Note:  Do not rely on this information. It is very old.

Ursa Major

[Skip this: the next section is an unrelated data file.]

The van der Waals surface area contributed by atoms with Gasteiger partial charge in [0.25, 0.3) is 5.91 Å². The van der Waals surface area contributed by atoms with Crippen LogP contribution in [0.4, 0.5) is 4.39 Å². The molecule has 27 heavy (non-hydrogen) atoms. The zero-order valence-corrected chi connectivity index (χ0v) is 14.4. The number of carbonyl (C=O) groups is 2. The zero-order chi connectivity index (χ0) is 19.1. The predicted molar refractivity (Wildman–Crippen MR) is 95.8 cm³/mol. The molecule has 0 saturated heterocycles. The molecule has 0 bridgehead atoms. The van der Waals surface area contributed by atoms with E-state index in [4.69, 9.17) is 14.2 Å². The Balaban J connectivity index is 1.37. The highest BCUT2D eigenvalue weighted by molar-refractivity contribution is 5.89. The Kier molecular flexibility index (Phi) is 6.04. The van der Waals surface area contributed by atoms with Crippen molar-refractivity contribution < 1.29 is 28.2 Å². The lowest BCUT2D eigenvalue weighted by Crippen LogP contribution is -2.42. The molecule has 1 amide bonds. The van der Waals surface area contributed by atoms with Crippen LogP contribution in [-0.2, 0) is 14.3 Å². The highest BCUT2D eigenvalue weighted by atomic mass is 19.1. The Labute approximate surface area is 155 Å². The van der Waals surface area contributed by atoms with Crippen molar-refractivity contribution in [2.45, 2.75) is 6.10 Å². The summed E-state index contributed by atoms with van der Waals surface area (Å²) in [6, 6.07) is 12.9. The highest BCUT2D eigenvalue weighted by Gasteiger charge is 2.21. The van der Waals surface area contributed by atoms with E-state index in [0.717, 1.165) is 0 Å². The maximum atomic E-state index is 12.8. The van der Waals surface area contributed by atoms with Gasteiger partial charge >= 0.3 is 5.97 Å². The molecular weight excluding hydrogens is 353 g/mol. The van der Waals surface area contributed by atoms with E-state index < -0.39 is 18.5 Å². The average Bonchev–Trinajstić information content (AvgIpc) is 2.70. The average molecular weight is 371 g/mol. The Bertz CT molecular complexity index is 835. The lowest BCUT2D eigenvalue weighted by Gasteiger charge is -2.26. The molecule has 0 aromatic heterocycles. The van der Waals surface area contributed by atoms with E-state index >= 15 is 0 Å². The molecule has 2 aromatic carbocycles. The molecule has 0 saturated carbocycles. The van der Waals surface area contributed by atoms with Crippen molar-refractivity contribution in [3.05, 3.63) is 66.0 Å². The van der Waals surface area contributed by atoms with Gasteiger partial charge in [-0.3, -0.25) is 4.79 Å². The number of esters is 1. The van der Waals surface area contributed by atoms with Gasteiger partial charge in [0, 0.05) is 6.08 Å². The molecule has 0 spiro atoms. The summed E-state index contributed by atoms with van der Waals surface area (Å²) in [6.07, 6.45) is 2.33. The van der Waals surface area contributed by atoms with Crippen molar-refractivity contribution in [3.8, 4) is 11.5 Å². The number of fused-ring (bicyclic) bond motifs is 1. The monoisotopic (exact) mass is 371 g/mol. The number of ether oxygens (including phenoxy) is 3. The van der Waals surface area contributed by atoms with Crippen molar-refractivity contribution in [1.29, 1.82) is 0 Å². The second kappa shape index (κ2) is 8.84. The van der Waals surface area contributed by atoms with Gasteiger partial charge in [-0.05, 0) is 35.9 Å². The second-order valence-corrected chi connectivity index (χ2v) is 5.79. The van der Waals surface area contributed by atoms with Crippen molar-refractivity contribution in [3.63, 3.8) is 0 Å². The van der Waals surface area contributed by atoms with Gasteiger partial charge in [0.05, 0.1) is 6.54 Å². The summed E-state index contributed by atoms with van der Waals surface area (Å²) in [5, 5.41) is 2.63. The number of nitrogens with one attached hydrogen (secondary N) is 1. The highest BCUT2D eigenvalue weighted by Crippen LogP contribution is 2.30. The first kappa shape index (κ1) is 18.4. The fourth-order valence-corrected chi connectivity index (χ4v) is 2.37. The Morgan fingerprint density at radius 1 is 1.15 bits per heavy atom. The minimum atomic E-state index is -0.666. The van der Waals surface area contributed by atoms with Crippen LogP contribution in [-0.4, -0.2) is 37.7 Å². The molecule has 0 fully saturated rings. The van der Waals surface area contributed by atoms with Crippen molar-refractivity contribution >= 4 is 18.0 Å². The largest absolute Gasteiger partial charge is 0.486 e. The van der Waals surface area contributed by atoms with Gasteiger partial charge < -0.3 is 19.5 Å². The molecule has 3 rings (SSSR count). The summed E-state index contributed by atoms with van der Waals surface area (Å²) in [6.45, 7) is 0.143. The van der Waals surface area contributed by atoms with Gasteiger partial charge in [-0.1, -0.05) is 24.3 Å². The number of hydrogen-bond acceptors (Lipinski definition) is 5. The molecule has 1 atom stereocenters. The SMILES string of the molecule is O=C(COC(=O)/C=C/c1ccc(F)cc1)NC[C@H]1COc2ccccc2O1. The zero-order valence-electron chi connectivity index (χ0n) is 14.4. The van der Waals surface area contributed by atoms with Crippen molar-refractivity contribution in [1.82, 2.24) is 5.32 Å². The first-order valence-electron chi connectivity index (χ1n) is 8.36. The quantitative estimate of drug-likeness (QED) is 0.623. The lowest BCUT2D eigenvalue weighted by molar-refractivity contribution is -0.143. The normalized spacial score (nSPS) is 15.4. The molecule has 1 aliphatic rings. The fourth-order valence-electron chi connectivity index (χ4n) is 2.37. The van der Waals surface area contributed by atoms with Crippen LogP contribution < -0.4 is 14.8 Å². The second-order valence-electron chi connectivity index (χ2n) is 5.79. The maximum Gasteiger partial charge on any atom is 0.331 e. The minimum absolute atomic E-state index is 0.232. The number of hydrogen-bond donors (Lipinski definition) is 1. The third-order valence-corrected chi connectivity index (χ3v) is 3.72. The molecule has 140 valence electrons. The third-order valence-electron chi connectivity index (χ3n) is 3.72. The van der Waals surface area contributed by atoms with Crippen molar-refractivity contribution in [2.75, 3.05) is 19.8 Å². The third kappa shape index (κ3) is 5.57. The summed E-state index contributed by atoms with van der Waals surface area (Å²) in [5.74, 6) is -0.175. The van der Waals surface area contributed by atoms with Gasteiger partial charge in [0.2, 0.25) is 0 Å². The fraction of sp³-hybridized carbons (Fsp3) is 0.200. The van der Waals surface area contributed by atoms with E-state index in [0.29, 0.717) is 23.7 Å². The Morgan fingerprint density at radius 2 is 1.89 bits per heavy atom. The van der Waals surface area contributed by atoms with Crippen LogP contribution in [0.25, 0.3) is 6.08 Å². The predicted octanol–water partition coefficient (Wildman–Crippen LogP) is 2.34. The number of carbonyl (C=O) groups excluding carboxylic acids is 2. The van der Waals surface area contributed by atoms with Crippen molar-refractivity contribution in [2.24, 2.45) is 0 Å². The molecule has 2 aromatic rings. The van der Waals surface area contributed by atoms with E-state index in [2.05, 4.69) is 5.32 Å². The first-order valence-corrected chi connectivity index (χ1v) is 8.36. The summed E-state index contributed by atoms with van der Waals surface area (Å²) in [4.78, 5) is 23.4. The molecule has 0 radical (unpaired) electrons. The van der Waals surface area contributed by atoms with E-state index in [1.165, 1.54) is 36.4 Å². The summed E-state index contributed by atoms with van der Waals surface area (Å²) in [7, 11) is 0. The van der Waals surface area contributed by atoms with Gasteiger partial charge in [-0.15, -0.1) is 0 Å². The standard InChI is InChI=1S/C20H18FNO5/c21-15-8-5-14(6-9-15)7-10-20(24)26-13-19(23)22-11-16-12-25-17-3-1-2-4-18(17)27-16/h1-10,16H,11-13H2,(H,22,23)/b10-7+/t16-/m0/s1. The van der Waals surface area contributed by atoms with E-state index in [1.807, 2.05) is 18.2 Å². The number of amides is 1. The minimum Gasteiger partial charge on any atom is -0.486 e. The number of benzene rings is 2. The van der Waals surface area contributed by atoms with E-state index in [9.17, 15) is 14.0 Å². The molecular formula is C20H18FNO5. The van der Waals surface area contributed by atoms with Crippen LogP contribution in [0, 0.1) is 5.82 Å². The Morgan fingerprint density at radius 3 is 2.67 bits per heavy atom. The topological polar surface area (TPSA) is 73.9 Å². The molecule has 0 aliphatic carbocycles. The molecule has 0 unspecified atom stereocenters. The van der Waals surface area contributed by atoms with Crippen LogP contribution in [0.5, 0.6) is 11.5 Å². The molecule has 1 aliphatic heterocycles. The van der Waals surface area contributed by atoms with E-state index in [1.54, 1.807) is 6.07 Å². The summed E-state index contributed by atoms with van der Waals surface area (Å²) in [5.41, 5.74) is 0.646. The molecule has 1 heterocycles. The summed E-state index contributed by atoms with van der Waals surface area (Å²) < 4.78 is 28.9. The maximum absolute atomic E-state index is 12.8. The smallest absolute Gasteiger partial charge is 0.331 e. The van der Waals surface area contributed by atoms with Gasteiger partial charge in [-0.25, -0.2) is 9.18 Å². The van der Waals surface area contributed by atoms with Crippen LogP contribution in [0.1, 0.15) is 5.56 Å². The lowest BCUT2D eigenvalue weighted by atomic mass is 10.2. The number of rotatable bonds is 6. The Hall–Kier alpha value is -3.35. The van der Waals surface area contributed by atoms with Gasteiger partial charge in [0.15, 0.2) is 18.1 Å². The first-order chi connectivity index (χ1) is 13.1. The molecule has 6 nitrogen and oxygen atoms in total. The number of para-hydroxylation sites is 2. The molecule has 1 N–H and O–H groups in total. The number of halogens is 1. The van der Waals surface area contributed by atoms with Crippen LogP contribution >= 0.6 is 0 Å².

Ursa Major, popularly known as the Great Bear, is one of the best-known constellations of the Northern Hemisphere. It was known as the Bear or the Waggon by the early Greeks, it, like other constellations, being named from some imaginary resemblance to more familiar objects. It is now often spoken of as King Charles's Wain, the Waggon, and the Plough. There are seven bright stars in the Plough, three of which are known as the "handle" and two as the "pointers." The last are so named from the fact that a line produced through them passes very near the Pole-star. There are, however, many more stars than seven in the constellations; about 16 can even be detected by the naked eye. The seven stars were called by the Romans the Seven Ploughing Oxen or Septem Triones, and from this we get the word septentrional for North. Ursa Minor is less noticeable in the sky, its brightest star, a (the Pole-star) being only of the third magnitude. It has been called the Dogs Tail (cynosure), on account of the curve formed by three of the stars. Two thousand years ago it was the star B, and not a, which was nearest to the celestial pole, and was therefore the "Pole-star." Neither the Great nor Little Bear is ever lost to view below the horizon to inhabitants of the northern hemisphere above lat. 40.

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